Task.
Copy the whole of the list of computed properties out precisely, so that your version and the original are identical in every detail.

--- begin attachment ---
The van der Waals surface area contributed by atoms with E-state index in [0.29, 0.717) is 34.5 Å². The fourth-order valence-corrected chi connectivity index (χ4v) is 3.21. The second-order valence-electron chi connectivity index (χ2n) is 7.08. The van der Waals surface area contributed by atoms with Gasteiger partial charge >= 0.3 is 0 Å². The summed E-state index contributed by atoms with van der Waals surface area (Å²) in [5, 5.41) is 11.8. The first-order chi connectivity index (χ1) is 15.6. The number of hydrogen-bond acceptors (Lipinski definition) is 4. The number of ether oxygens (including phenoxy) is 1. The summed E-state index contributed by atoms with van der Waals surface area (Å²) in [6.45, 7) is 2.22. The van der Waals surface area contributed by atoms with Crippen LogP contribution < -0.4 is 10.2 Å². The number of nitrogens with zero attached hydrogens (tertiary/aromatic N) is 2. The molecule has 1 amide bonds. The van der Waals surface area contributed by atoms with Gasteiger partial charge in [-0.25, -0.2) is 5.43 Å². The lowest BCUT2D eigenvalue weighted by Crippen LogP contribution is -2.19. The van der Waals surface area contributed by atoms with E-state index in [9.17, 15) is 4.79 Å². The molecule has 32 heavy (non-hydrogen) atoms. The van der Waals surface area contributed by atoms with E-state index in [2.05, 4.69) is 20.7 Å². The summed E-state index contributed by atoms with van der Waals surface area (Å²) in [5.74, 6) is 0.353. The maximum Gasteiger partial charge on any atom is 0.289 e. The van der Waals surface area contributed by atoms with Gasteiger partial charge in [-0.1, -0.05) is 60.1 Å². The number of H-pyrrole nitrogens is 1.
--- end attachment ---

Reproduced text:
The van der Waals surface area contributed by atoms with E-state index in [0.29, 0.717) is 34.5 Å². The fourth-order valence-corrected chi connectivity index (χ4v) is 3.21. The second-order valence-electron chi connectivity index (χ2n) is 7.08. The van der Waals surface area contributed by atoms with Gasteiger partial charge >= 0.3 is 0 Å². The summed E-state index contributed by atoms with van der Waals surface area (Å²) in [5, 5.41) is 11.8. The first-order chi connectivity index (χ1) is 15.6. The number of hydrogen-bond acceptors (Lipinski definition) is 4. The number of ether oxygens (including phenoxy) is 1. The summed E-state index contributed by atoms with van der Waals surface area (Å²) in [6.45, 7) is 2.22. The van der Waals surface area contributed by atoms with Crippen LogP contribution < -0.4 is 10.2 Å². The number of nitrogens with zero attached hydrogens (tertiary/aromatic N) is 2. The molecule has 1 amide bonds. The van der Waals surface area contributed by atoms with Gasteiger partial charge in [-0.25, -0.2) is 5.43 Å². The lowest BCUT2D eigenvalue weighted by Crippen LogP contribution is -2.19. The van der Waals surface area contributed by atoms with E-state index in [9.17, 15) is 4.79 Å². The molecule has 32 heavy (non-hydrogen) atoms. The van der Waals surface area contributed by atoms with E-state index in [2.05, 4.69) is 20.7 Å². The summed E-state index contributed by atoms with van der Waals surface area (Å²) in [5.74, 6) is 0.353. The maximum Gasteiger partial charge on any atom is 0.289 e. The van der Waals surface area contributed by atoms with Gasteiger partial charge in [-0.1, -0.05) is 60.1 Å². The number of H-pyrrole nitrogens is 1.